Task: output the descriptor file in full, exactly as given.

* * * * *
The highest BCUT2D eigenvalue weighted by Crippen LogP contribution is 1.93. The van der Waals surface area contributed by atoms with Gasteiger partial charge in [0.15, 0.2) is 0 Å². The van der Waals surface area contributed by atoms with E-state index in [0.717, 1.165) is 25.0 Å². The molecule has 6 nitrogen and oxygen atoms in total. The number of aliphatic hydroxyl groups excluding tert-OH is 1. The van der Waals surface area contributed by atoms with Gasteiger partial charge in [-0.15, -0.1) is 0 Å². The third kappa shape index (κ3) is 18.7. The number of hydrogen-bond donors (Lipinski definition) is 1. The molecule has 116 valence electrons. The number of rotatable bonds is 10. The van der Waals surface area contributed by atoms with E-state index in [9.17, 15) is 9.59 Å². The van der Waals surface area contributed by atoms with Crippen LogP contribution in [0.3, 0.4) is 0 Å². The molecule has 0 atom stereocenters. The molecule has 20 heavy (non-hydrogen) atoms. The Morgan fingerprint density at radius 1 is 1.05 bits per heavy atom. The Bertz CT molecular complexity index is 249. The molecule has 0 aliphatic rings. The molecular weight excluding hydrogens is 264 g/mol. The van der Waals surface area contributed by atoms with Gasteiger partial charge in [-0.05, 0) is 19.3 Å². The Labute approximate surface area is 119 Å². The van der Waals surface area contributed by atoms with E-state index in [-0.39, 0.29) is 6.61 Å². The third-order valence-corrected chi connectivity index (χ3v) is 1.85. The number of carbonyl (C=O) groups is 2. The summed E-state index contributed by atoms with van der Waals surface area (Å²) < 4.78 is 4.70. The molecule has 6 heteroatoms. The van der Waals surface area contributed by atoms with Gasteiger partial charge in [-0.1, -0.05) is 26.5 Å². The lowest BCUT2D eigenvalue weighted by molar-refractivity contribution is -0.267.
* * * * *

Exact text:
The highest BCUT2D eigenvalue weighted by Crippen LogP contribution is 1.93. The van der Waals surface area contributed by atoms with Gasteiger partial charge in [0.15, 0.2) is 0 Å². The van der Waals surface area contributed by atoms with E-state index in [0.717, 1.165) is 25.0 Å². The molecule has 6 nitrogen and oxygen atoms in total. The number of aliphatic hydroxyl groups excluding tert-OH is 1. The van der Waals surface area contributed by atoms with Gasteiger partial charge in [-0.15, -0.1) is 0 Å². The third kappa shape index (κ3) is 18.7. The number of hydrogen-bond donors (Lipinski definition) is 1. The molecule has 116 valence electrons. The number of rotatable bonds is 10. The van der Waals surface area contributed by atoms with E-state index in [9.17, 15) is 9.59 Å². The van der Waals surface area contributed by atoms with Crippen LogP contribution in [0.3, 0.4) is 0 Å². The molecule has 0 atom stereocenters. The molecule has 20 heavy (non-hydrogen) atoms. The Morgan fingerprint density at radius 1 is 1.05 bits per heavy atom. The Bertz CT molecular complexity index is 249. The molecule has 0 aliphatic rings. The molecular weight excluding hydrogens is 264 g/mol. The van der Waals surface area contributed by atoms with Gasteiger partial charge in [-0.05, 0) is 19.3 Å². The Labute approximate surface area is 119 Å². The van der Waals surface area contributed by atoms with E-state index in [-0.39, 0.29) is 6.61 Å². The third-order valence-corrected chi connectivity index (χ3v) is 1.85. The number of carbonyl (C=O) groups is 2. The summed E-state index contributed by atoms with van der Waals surface area (Å²) < 4.78 is 4.70. The molecule has 6 heteroatoms. The van der Waals surface area contributed by atoms with Gasteiger partial charge in [-0.1, -0.05) is 26.5 Å². The lowest BCUT2D eigenvalue weighted by molar-refractivity contribution is -0.267.